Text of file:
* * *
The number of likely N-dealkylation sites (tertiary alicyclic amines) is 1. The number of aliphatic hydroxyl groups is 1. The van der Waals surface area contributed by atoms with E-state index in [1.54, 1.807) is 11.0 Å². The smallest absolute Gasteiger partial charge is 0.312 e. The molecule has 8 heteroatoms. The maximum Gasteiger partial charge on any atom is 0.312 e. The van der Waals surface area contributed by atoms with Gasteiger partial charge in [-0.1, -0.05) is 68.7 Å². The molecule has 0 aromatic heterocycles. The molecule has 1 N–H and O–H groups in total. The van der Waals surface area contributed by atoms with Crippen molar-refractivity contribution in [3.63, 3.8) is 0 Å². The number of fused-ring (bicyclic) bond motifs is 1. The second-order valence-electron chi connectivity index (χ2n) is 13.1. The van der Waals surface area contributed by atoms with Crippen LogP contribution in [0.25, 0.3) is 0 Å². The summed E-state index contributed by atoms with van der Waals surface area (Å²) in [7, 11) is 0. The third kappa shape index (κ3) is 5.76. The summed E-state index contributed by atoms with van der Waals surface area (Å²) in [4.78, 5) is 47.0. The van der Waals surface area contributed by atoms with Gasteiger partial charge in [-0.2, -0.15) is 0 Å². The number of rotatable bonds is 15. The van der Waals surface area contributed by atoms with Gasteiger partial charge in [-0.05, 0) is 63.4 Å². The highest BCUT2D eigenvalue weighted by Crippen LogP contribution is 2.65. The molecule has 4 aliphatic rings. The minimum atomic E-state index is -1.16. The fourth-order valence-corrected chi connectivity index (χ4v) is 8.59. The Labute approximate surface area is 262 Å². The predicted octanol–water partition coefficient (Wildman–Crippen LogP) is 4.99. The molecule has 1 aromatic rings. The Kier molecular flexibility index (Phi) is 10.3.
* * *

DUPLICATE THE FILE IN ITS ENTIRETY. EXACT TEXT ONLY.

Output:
The number of likely N-dealkylation sites (tertiary alicyclic amines) is 1. The number of aliphatic hydroxyl groups is 1. The van der Waals surface area contributed by atoms with E-state index in [1.54, 1.807) is 11.0 Å². The smallest absolute Gasteiger partial charge is 0.312 e. The molecule has 8 heteroatoms. The maximum Gasteiger partial charge on any atom is 0.312 e. The van der Waals surface area contributed by atoms with Gasteiger partial charge in [-0.1, -0.05) is 68.7 Å². The molecule has 0 aromatic heterocycles. The molecule has 1 N–H and O–H groups in total. The van der Waals surface area contributed by atoms with Crippen molar-refractivity contribution in [3.63, 3.8) is 0 Å². The number of fused-ring (bicyclic) bond motifs is 1. The second-order valence-electron chi connectivity index (χ2n) is 13.1. The van der Waals surface area contributed by atoms with Crippen LogP contribution in [0.25, 0.3) is 0 Å². The summed E-state index contributed by atoms with van der Waals surface area (Å²) in [7, 11) is 0. The third kappa shape index (κ3) is 5.76. The summed E-state index contributed by atoms with van der Waals surface area (Å²) in [4.78, 5) is 47.0. The van der Waals surface area contributed by atoms with Gasteiger partial charge in [-0.2, -0.15) is 0 Å². The number of rotatable bonds is 15. The van der Waals surface area contributed by atoms with Gasteiger partial charge in [-0.05, 0) is 63.4 Å². The highest BCUT2D eigenvalue weighted by Crippen LogP contribution is 2.65. The molecule has 4 aliphatic rings. The minimum atomic E-state index is -1.16. The fourth-order valence-corrected chi connectivity index (χ4v) is 8.59. The Labute approximate surface area is 262 Å². The predicted octanol–water partition coefficient (Wildman–Crippen LogP) is 4.99. The molecule has 1 aromatic rings. The Kier molecular flexibility index (Phi) is 10.3.